Vitrectomy is the surgical removal of the vitreous gel from the middle of the eye. This type of retina surgery may be done because removing the vitreous gel gives the doctor better access to the retina, or the back of the eye. It may also be removed if blood in the vitreous gel (vitreous hemorrhage) does not clear on its own.
During a vitrectomy, the surgeon suctions out the vitreous gel. After removing the gel, the surgeon may treat the retina with a laser (photocoagulation), peel fibrous or scar tissue from the retina, flatten areas where the retina had become detached, or repair tears or holes in the retina. At the end of the surgery, silicone oil or a gas is injected into the eye to replace the vitreous gel and restore normal pressure in the eye.
Additional surgical steps involved as part of modern vitrectomy surgery may include membranectomy, fluid/air exchange, air/gas exchange, photocoagulation and scleral buckling.
Retinal cryopexy, also called retinal cryotherapy, is a procedure that uses intense cold to induce a scar to destroy retinal or choroidal tissue. Several disorders can affect the retina and retinal cryopexy is used to treat the following conditions:
- Retinal breaks or detachments
- Retinal ischemia (retinal tissue that lacks oxygen)
- Neovascularization (proliferation of blood vessels in the retina)
- Coats’ disease (abnormal retinal blood vessels that cause loss of vision)
- Retinoblastoma (intraocular tumors)
The procedure involves placing a metal probe against the eye. The tip of the cryopexy probe becomes very cold as a result of the rapid expansion of very cold gases within the probe tip. When the probe is placed on the eye, the formation of water crystals followed by rapid thawing results in tissue destruction. This is followed by healing and scar tissue formation.
In the case of retinal detachment, treatment calls for irritating the tissue around each of the retinal tears. Cryopexy stimulates scar formation, sealing the edges of the tear. By using multiple small freezes, each of the tears is surrounded. Irritated tissue forms a scar, which brings the retina back into contact with the tissue underneath it.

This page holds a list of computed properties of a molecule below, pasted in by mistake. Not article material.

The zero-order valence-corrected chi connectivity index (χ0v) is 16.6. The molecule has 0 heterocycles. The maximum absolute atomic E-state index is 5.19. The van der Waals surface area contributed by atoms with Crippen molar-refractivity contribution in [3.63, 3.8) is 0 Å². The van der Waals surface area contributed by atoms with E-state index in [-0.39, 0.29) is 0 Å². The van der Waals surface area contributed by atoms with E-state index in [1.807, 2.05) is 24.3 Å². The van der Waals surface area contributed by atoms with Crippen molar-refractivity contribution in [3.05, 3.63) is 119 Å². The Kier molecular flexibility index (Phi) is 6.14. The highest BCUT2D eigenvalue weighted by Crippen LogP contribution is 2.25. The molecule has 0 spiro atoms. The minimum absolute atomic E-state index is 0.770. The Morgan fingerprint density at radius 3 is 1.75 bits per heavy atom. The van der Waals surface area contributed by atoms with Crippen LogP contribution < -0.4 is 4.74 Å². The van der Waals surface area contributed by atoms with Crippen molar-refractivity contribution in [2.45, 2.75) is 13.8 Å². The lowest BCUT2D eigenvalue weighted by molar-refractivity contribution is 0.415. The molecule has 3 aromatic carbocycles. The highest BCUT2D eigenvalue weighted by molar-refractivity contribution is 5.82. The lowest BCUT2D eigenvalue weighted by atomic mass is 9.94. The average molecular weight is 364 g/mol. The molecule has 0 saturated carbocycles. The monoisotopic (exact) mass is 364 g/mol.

After the procedure, vision may be blurred briefly and the operated eye is usually red and swollen for a while. Cold compresses applied to the eyelids relieve some of the discomfort.
Scleral buckling surgery is a common way to treat retinal detachment. It is a method of closing breaks and flattening the retina. A scleral buckle is a piece of silicone sponge, rubber, or semi-hard plastic that is placed on the sclera, or outside white layer of the eye. The band is sewn to the eye to keep it in place. The element pushes in, or “buckles,” the sclera toward the middle of the eye. This buckling effect on the sclera relieves the pull on the retina, allowing the retinal tear to settle against the wall of the eye. The buckle may cover only the area behind the detachment, or it may encircle the eyeball like a ring.
By itself, the buckle does not prevent a retinal break from opening again. Usually, extreme cold (cryopexy) or light (laser photocoagulation) is used to scar the retina and hold it in place until a seal forms between the retina and the layer beneath it. The seal holds the layers of the eye together and keeps fluid from getting between them. You may have some discomfort for a few days following surgery. Your eye may also be swollen, red, or tender.
Wolfe Eye Clinic has expertise in several retinal surgery techniques including vitrectomy, laser photocoagulation, retinal cryopexy and scleral buckle surgery. Wolfe Eye Clinic offers complete retina services throughout our Iowa locations, including Ames, Cedar Falls, Cedar Rapids, Des Moines, Fort Dodge, Iowa City, Marshalltown, Ottumwa, Spencer, Waterloo, and Pleasant Hill.
Please contact Wolfe Eye Clinic at 1-800-542-7956 to ask any questions about retina surgery options or to schedule an appointment with one of our retina specialists: Dr. David Saggau, Dr. Charles Barnes, Dr. Jared Nielsen, Dr. Kyle Alliman, Dr. Alex Kartvelishvili, and Dr. Paul Boeke.